During the slavery era in the U.S. the affluent white population was naturally of two minds about the black population, being as how a large one brought high profits but also a certain vulnerability. The dictum, We are many, they are few applied no less then than now, and then, as now, the 1% gets uncomfortable when the more numerous segment gets restless, starts questioning the 1%-ordained order of things and begins to realize the latent power in its numbers.
So, Quitman, Georgia: 67% black and 40% in the greater Brooks County area, on the Georgia/Florida border. Public funds in Brooks County are primarily controlled by the school board, mostly white good ol’ boys. Along come uppity Quitman black citizens running for school board. Frustrated by their repeated failure they decide that absentee ballots stand a better chance of actually being counted so they organize a campaign of getting folks to vote absentee.
They win. Now the school board is majority black. The board has turned over a new leaf so-to-speak and in so doing the budget is now balanced and without the lay-offs, tax increases and down-sizing planned by the previous board. Apparently this is unacceptable. The GBI and local law enforcement raid and arrest the newly elected board members and descend on those citizens who voted absentee, entering their homes and intimidating with aggressive interrogation aimed at ferreting out (or perhaps inventing) voter fraud.
“Why did you vote the way you did?” “Who helped you vote?” Where were these folks while Bush was stealing the Florida vote? Since the board members are now under “indictment” good ol’ boy Governor Nathan Deal demonstrates what he meant when he promised us that “new deal” by using a questionable Georgia law to suspend the new board members and return the board to its former complexion.
The Quitman 10+2 (twelve citizens were indicted in the alleged fraud) adopted three strategies in response:
- Challenge the criminal charges in court (which have been reduced by the way);
- Challenge the law Governor Deal used to suspend as a violation of the voting rights act;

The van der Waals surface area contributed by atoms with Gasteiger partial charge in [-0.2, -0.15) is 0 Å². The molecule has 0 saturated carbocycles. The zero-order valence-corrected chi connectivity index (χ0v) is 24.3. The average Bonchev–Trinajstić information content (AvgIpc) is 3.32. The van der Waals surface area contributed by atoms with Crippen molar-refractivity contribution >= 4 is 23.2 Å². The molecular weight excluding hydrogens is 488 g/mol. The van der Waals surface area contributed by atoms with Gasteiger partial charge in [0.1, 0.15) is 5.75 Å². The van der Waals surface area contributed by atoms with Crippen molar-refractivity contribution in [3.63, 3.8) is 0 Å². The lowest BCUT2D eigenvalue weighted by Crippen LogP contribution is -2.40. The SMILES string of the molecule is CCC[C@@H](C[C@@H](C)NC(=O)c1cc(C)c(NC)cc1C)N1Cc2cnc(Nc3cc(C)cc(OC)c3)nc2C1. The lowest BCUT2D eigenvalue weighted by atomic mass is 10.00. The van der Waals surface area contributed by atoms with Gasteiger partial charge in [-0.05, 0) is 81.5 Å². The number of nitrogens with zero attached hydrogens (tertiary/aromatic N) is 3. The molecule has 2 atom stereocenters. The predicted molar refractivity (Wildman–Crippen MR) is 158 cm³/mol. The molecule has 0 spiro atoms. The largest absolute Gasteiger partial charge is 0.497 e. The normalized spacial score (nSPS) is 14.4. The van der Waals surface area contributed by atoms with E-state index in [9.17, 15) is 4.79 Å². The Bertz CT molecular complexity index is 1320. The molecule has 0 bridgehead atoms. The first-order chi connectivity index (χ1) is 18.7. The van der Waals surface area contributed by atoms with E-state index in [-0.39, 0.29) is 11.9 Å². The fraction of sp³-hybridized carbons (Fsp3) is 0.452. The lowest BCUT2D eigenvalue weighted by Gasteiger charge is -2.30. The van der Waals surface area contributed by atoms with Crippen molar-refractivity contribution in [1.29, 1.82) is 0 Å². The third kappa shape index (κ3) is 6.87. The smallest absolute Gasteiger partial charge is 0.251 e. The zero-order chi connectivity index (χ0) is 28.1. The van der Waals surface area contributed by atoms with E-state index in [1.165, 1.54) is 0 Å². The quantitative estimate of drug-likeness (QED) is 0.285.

- Run again in the up-coming election.
The first strategy seems a slam-dunk since the charges are ridiculous and wafer thin.
The second doesn’t seem to be getting much traction since Obama’s Socialist Muslim administration has been rubber-stamping changes Georgia has made which require federal approval.
The third entails the difficulty of over-coming a smear campaign by the good ol’ boy network that has labeled the candidates criminals and played, of course, the racial card.
It is however no longer 1950 in Georgia. Voters are less likely to support corrupt leadership based simply on racial manipulation – proof being that the candidates won in a white majority county before they were disenfranchised. The local district attorney has disqualified his office from the trial since the School Board chair works in his office but it was that office that made the original charges – charges that, as mentioned, have been reduced. The appointed lawyer conducting the prosecution has made public statements violating the presumption of innocence that all defendants are entitled to.
In the opinion forums accompanying articles about this controversy you can see the polarization around race, the stereotyping of “blacks marching to avoid justice”, and a presumption of guilt and a defense of the indicted persons based on presumptions of white racism and domination. This essay obviously is sympathetic to the latter camp. We shall see what happens as the legal process inches its way along. Arraignment is scheduled for May 29.